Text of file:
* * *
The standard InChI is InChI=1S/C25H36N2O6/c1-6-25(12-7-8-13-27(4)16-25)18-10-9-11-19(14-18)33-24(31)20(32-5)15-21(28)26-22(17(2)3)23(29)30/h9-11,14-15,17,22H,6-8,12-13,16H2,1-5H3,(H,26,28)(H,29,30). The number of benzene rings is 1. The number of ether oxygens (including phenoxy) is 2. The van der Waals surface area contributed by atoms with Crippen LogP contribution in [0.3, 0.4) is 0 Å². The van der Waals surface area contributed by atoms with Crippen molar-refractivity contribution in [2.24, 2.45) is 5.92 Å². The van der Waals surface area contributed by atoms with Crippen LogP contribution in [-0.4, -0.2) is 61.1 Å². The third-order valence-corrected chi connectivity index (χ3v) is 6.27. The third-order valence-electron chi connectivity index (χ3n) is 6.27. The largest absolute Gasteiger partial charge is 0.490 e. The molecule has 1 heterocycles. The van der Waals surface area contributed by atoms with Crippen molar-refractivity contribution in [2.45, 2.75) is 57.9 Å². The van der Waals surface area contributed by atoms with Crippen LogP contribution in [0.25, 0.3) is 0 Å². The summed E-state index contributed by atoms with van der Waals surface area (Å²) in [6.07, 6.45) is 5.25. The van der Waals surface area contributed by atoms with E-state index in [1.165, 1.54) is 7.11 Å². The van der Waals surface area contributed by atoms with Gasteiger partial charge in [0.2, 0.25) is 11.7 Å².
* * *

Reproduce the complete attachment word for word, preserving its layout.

The standard InChI is InChI=1S/C25H36N2O6/c1-6-25(12-7-8-13-27(4)16-25)18-10-9-11-19(14-18)33-24(31)20(32-5)15-21(28)26-22(17(2)3)23(29)30/h9-11,14-15,17,22H,6-8,12-13,16H2,1-5H3,(H,26,28)(H,29,30). The number of benzene rings is 1. The number of ether oxygens (including phenoxy) is 2. The van der Waals surface area contributed by atoms with Crippen LogP contribution in [0.3, 0.4) is 0 Å². The van der Waals surface area contributed by atoms with Crippen molar-refractivity contribution in [2.24, 2.45) is 5.92 Å². The van der Waals surface area contributed by atoms with Crippen LogP contribution in [-0.4, -0.2) is 61.1 Å². The third-order valence-corrected chi connectivity index (χ3v) is 6.27. The third-order valence-electron chi connectivity index (χ3n) is 6.27. The largest absolute Gasteiger partial charge is 0.490 e. The molecule has 1 heterocycles. The van der Waals surface area contributed by atoms with Crippen molar-refractivity contribution in [2.45, 2.75) is 57.9 Å². The van der Waals surface area contributed by atoms with Crippen LogP contribution in [0.25, 0.3) is 0 Å². The summed E-state index contributed by atoms with van der Waals surface area (Å²) in [6.07, 6.45) is 5.25. The van der Waals surface area contributed by atoms with E-state index in [1.165, 1.54) is 7.11 Å². The van der Waals surface area contributed by atoms with Gasteiger partial charge in [0.2, 0.25) is 11.7 Å².